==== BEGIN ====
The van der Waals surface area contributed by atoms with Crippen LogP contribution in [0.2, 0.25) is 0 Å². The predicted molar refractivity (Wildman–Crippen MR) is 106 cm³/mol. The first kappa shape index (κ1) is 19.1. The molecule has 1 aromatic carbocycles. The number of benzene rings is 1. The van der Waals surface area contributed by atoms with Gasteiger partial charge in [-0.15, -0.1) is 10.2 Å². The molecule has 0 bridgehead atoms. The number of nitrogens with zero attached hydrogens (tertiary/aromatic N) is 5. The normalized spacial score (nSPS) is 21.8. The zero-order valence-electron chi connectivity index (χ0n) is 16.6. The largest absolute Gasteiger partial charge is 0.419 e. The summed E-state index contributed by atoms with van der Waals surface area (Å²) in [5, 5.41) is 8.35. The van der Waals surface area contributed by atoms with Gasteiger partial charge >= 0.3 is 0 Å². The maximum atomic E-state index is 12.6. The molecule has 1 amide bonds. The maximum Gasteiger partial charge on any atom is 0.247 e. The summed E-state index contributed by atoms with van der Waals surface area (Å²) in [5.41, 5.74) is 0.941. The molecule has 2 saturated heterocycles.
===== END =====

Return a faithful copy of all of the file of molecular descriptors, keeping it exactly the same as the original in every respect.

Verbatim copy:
The van der Waals surface area contributed by atoms with Crippen LogP contribution in [0.2, 0.25) is 0 Å². The predicted molar refractivity (Wildman–Crippen MR) is 106 cm³/mol. The first kappa shape index (κ1) is 19.1. The molecule has 1 aromatic carbocycles. The number of benzene rings is 1. The van der Waals surface area contributed by atoms with Gasteiger partial charge in [-0.15, -0.1) is 10.2 Å². The molecule has 0 bridgehead atoms. The number of nitrogens with zero attached hydrogens (tertiary/aromatic N) is 5. The normalized spacial score (nSPS) is 21.8. The zero-order valence-electron chi connectivity index (χ0n) is 16.6. The largest absolute Gasteiger partial charge is 0.419 e. The summed E-state index contributed by atoms with van der Waals surface area (Å²) in [5, 5.41) is 8.35. The van der Waals surface area contributed by atoms with Gasteiger partial charge >= 0.3 is 0 Å². The maximum atomic E-state index is 12.6. The molecule has 1 amide bonds. The maximum Gasteiger partial charge on any atom is 0.247 e. The summed E-state index contributed by atoms with van der Waals surface area (Å²) in [5.41, 5.74) is 0.941. The molecule has 2 saturated heterocycles.